Unexpected change is in the air. You’d think that as a card-carrying pseudo hippie Buddhist wannabe, I’d have seen that coming, but then again perhaps not. For many years, until very recently, I passed up no opportunity to run. It was almost an article of faith for me. If I could run, I did. That was that. It was what I did. The thinking was that to do anything else would be to sell myself short. I acted out the part of what Mr. Forman in ‘That 70’s Show’ used to call, a ‘dumbass’. There’s a certain solidity or satisfactoriness about being a dumbass. You don’t have to agonise over whether you should or shouldn’t run on any given day – you just do – it’s what’s expected and you deliver. Neither do you have to debate the relative merits of running more or less – more is always better, it’s a given. ‘Dumbassedness’ can also be worn as a badge of pride. There’s endless fun to be had in telling your mates about the time you almost died doing those extra miles, in the snow, up a hill, in the dark, with an injury, just to make sure you had the ‘ton’ up for the week. What a guy!
Alas, it’s all bollox and even the dumbest of dumbasses knows that in their heart from the outset. It’s merely a case of arriving at a point where you can admit that to yourself and to the world. If I haven’t arrived at that point myself, I can certainly see it on the sat-nav. As much as one might enjoy the tough-guy pose, there comes a time when you realize that it’s really not worth the effort necessary to maintain the image. From that point on, you can still play the role, but only with your tongue planted in your cheek. I think I arrived at my personal moment of truth this summer. It’s become ok for me to miss a day’s training because I’m exhausted. Occasionally being satisfied with less miles per week than was physically possible happens now. In short, I don’t have to be a full-time dumbass anymore.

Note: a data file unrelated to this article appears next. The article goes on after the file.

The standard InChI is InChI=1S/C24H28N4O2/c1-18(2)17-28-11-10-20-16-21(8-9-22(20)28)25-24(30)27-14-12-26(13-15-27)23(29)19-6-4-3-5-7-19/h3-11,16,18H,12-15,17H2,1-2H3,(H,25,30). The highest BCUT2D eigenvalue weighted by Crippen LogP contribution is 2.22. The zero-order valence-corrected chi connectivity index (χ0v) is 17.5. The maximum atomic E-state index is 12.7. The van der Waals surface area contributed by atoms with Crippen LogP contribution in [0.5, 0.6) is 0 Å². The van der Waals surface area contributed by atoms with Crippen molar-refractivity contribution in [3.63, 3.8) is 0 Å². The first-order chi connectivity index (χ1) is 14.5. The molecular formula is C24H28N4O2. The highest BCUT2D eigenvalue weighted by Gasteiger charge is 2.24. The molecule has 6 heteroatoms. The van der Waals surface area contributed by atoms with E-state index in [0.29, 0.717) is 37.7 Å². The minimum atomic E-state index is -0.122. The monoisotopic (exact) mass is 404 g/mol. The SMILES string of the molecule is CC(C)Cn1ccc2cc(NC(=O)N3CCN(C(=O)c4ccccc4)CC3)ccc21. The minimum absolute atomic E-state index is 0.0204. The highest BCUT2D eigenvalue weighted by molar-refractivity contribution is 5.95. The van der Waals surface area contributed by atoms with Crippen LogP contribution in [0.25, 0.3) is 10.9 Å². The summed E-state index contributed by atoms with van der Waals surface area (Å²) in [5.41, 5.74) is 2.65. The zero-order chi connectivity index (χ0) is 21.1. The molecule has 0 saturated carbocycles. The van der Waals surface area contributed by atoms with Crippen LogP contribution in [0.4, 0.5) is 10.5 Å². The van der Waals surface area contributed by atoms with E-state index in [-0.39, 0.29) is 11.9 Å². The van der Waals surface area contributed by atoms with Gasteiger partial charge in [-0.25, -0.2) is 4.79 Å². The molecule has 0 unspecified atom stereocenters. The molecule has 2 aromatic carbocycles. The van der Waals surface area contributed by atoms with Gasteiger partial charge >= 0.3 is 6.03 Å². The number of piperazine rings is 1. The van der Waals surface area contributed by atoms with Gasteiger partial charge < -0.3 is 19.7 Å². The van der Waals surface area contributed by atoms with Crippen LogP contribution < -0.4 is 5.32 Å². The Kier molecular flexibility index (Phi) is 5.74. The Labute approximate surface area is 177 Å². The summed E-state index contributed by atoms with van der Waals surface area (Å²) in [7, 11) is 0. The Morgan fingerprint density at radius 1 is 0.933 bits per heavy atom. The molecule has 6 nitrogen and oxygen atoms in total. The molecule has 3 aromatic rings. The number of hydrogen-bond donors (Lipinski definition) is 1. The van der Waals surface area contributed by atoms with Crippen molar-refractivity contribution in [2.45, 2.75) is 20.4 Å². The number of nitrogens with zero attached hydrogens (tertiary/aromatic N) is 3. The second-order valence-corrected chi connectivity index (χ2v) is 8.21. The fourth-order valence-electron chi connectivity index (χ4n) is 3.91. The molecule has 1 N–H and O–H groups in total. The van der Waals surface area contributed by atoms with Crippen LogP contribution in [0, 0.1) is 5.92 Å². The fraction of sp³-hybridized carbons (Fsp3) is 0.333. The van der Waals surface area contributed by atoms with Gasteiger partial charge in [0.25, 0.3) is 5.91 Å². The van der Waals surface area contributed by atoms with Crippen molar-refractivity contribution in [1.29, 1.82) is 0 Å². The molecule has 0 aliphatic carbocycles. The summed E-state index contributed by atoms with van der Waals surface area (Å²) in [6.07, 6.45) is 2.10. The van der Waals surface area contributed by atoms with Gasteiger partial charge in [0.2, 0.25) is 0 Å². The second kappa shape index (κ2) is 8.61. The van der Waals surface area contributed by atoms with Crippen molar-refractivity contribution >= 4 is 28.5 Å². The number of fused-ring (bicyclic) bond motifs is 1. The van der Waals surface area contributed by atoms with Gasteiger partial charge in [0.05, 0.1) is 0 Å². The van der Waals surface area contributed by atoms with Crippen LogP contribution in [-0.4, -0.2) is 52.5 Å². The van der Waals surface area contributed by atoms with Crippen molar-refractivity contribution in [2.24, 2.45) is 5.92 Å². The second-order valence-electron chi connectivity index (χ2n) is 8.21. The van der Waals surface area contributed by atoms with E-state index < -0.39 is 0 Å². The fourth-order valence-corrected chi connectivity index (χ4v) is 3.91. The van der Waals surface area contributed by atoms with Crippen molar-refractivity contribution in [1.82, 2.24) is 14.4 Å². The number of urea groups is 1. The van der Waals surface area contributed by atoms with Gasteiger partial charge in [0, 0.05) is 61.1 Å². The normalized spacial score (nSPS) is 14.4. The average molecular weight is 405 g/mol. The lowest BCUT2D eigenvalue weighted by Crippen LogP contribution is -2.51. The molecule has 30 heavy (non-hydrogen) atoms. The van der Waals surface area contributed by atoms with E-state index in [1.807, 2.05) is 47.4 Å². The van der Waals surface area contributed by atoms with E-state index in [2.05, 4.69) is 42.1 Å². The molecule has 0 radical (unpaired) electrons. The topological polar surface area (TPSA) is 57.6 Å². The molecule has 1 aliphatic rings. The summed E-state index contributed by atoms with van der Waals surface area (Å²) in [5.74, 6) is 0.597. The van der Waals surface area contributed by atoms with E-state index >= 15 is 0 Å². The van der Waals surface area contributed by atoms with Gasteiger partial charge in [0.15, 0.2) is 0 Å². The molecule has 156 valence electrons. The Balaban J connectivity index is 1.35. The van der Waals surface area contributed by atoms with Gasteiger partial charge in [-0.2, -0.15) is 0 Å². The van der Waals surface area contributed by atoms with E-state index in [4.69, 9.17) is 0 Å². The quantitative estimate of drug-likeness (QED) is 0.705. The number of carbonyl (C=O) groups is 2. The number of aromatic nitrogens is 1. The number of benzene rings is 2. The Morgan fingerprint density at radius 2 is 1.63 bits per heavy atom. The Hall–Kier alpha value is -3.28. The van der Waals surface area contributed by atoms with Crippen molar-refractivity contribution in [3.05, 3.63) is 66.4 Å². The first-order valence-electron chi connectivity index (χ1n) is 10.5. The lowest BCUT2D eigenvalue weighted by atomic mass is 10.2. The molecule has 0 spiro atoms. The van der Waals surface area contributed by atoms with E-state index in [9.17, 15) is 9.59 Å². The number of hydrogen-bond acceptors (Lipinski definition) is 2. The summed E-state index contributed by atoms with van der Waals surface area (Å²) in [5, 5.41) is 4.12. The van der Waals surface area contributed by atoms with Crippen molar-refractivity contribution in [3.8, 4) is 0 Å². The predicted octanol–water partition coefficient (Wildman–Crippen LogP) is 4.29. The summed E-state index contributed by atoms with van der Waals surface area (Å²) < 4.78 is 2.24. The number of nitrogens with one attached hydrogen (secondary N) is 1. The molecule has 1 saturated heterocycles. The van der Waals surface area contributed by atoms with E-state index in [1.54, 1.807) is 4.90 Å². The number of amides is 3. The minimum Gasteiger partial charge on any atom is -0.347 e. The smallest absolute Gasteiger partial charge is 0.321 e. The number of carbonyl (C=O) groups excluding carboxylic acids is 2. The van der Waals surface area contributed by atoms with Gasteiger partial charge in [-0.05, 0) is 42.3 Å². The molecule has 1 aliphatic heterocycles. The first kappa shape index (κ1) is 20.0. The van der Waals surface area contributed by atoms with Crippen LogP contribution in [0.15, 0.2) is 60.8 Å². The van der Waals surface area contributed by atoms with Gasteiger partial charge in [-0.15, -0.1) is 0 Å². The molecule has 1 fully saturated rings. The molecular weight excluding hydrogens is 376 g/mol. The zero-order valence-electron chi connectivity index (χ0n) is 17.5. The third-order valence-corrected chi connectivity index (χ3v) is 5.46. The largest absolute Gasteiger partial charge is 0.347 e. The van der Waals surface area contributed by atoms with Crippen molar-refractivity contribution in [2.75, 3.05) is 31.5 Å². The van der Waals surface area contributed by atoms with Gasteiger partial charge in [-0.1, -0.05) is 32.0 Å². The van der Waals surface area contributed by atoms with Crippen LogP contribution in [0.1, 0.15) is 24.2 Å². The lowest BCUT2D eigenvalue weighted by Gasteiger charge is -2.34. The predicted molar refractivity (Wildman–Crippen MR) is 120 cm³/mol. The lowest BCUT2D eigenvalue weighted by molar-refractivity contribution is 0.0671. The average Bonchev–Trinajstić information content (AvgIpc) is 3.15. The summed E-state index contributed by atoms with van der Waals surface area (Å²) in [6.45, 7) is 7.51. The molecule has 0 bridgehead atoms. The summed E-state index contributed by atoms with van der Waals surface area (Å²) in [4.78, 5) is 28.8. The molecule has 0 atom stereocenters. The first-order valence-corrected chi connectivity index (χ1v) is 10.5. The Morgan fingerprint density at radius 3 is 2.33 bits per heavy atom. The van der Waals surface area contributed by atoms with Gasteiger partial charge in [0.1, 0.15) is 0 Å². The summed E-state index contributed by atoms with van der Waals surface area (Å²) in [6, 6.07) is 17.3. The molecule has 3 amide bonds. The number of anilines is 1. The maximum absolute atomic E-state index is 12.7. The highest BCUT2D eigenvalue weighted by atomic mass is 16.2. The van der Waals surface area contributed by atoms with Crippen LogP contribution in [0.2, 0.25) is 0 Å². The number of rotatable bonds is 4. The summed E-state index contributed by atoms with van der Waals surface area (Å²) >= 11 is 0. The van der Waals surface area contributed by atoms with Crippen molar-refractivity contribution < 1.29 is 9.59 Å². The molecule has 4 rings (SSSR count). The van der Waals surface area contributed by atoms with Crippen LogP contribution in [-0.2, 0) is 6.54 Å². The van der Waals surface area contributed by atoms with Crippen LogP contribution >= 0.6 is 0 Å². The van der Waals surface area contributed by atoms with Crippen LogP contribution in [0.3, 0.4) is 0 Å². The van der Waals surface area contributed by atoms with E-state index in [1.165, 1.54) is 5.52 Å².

So why the change? I’m not really sure, but I have some clues. The obvious one is age. Thankfully I seem to be getting less compulsive with encroaching age – although I suspect some of my running companions may disagree. A few months ago someone asked me why I ran so much and I replied that I ran to keep myself sane. They just shuddered at the thought of what I might be like if I didn’t have the opportunitiy to burn off some of my demons by running around in circles. Another reason that my perspective seems to be changing is a greater appreciation of the role running can play in a life. Perversely, I’ve found that when you value each individual opportunity to run, it becomes easier to justify not availing of each and every one of those opportunities. I’m not sure why this is, it just is.
Of course this doesn’t mean I’ve gone completely soft.
Roll on the Connemara 100…